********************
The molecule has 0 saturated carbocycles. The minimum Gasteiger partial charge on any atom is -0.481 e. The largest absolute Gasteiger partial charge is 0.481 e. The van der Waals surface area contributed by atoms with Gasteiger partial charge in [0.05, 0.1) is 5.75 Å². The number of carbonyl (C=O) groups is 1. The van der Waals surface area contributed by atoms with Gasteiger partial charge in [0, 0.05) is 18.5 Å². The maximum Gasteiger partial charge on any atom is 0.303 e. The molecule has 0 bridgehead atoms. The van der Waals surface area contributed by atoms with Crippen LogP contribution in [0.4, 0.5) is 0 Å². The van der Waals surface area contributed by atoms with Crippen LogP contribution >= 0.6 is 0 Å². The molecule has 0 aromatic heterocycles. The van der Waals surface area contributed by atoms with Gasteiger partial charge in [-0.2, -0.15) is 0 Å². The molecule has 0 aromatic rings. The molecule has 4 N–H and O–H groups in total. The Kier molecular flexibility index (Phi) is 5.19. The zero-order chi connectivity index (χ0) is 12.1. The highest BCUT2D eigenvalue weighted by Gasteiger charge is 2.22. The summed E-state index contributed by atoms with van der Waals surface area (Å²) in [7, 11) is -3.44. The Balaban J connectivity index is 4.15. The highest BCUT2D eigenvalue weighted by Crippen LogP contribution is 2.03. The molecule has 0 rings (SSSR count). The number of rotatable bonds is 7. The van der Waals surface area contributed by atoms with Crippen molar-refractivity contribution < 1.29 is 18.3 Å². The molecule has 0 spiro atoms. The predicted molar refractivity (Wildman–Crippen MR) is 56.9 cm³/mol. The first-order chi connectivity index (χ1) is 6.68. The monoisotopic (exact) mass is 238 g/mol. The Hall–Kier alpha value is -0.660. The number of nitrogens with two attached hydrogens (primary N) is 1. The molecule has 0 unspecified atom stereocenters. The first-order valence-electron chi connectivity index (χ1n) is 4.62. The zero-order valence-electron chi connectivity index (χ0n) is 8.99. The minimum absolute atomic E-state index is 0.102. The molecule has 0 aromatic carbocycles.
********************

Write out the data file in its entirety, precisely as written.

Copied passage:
The molecule has 0 saturated carbocycles. The minimum Gasteiger partial charge on any atom is -0.481 e. The largest absolute Gasteiger partial charge is 0.481 e. The van der Waals surface area contributed by atoms with Gasteiger partial charge in [0.05, 0.1) is 5.75 Å². The number of carbonyl (C=O) groups is 1. The van der Waals surface area contributed by atoms with Gasteiger partial charge in [0, 0.05) is 18.5 Å². The maximum Gasteiger partial charge on any atom is 0.303 e. The molecule has 0 bridgehead atoms. The van der Waals surface area contributed by atoms with Crippen LogP contribution in [0.4, 0.5) is 0 Å². The van der Waals surface area contributed by atoms with Crippen LogP contribution >= 0.6 is 0 Å². The molecule has 0 aromatic heterocycles. The van der Waals surface area contributed by atoms with Gasteiger partial charge in [-0.2, -0.15) is 0 Å². The molecule has 0 aromatic rings. The molecule has 4 N–H and O–H groups in total. The Kier molecular flexibility index (Phi) is 5.19. The zero-order chi connectivity index (χ0) is 12.1. The highest BCUT2D eigenvalue weighted by Gasteiger charge is 2.22. The summed E-state index contributed by atoms with van der Waals surface area (Å²) in [7, 11) is -3.44. The Balaban J connectivity index is 4.15. The highest BCUT2D eigenvalue weighted by Crippen LogP contribution is 2.03. The molecule has 0 rings (SSSR count). The number of rotatable bonds is 7. The van der Waals surface area contributed by atoms with Crippen molar-refractivity contribution < 1.29 is 18.3 Å². The molecule has 0 spiro atoms. The predicted molar refractivity (Wildman–Crippen MR) is 56.9 cm³/mol. The first-order chi connectivity index (χ1) is 6.68. The monoisotopic (exact) mass is 238 g/mol. The Hall–Kier alpha value is -0.660. The number of nitrogens with two attached hydrogens (primary N) is 1. The molecule has 0 unspecified atom stereocenters. The first-order valence-electron chi connectivity index (χ1n) is 4.62. The zero-order valence-electron chi connectivity index (χ0n) is 8.99. The minimum absolute atomic E-state index is 0.102. The molecule has 0 aromatic carbocycles.